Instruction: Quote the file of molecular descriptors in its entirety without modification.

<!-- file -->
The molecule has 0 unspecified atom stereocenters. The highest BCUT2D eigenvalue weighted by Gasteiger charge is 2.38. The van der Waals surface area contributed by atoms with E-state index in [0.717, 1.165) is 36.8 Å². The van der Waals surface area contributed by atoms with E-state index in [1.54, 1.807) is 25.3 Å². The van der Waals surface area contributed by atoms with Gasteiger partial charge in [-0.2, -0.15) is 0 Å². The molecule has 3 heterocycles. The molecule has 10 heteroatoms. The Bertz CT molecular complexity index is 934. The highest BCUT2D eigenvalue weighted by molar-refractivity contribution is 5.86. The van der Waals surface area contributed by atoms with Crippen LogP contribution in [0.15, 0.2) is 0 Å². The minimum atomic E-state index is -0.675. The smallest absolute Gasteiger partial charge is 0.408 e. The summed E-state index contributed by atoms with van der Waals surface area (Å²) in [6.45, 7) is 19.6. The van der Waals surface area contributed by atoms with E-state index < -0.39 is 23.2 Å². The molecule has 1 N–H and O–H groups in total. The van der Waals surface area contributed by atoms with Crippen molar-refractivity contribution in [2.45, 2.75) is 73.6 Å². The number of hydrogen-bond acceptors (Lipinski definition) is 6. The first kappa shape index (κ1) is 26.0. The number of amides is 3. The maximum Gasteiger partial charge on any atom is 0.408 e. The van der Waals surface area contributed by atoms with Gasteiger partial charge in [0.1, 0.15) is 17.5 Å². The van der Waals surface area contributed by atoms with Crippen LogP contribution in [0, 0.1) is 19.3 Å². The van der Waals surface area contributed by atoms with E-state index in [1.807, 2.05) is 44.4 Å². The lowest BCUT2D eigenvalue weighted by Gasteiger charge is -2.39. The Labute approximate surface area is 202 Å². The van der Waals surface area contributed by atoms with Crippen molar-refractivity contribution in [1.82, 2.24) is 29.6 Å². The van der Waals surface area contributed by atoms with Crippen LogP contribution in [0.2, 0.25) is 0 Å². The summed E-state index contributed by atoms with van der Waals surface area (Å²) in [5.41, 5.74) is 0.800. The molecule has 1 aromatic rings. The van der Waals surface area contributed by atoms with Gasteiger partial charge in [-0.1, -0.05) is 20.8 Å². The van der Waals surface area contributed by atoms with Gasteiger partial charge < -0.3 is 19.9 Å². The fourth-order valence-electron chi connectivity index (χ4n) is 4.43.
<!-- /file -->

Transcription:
The molecule has 0 unspecified atom stereocenters. The highest BCUT2D eigenvalue weighted by Gasteiger charge is 2.38. The van der Waals surface area contributed by atoms with E-state index in [0.717, 1.165) is 36.8 Å². The van der Waals surface area contributed by atoms with E-state index in [1.54, 1.807) is 25.3 Å². The van der Waals surface area contributed by atoms with Gasteiger partial charge in [-0.2, -0.15) is 0 Å². The molecule has 3 heterocycles. The molecule has 10 heteroatoms. The Bertz CT molecular complexity index is 934. The highest BCUT2D eigenvalue weighted by molar-refractivity contribution is 5.86. The van der Waals surface area contributed by atoms with Crippen LogP contribution in [0.15, 0.2) is 0 Å². The minimum atomic E-state index is -0.675. The smallest absolute Gasteiger partial charge is 0.408 e. The summed E-state index contributed by atoms with van der Waals surface area (Å²) in [6.45, 7) is 19.6. The van der Waals surface area contributed by atoms with E-state index < -0.39 is 23.2 Å². The molecule has 1 N–H and O–H groups in total. The van der Waals surface area contributed by atoms with Crippen molar-refractivity contribution in [2.45, 2.75) is 73.6 Å². The number of hydrogen-bond acceptors (Lipinski definition) is 6. The first kappa shape index (κ1) is 26.0. The number of amides is 3. The maximum Gasteiger partial charge on any atom is 0.408 e. The van der Waals surface area contributed by atoms with Gasteiger partial charge in [0.1, 0.15) is 17.5 Å². The van der Waals surface area contributed by atoms with Crippen LogP contribution in [0, 0.1) is 19.3 Å². The van der Waals surface area contributed by atoms with E-state index in [1.807, 2.05) is 44.4 Å². The lowest BCUT2D eigenvalue weighted by Gasteiger charge is -2.39. The Labute approximate surface area is 202 Å². The van der Waals surface area contributed by atoms with Crippen molar-refractivity contribution in [1.82, 2.24) is 29.6 Å². The van der Waals surface area contributed by atoms with Crippen LogP contribution in [0.2, 0.25) is 0 Å². The summed E-state index contributed by atoms with van der Waals surface area (Å²) in [5.41, 5.74) is 0.800. The molecule has 1 aromatic rings. The van der Waals surface area contributed by atoms with Gasteiger partial charge in [-0.1, -0.05) is 20.8 Å². The van der Waals surface area contributed by atoms with Gasteiger partial charge < -0.3 is 19.9 Å². The fourth-order valence-electron chi connectivity index (χ4n) is 4.43.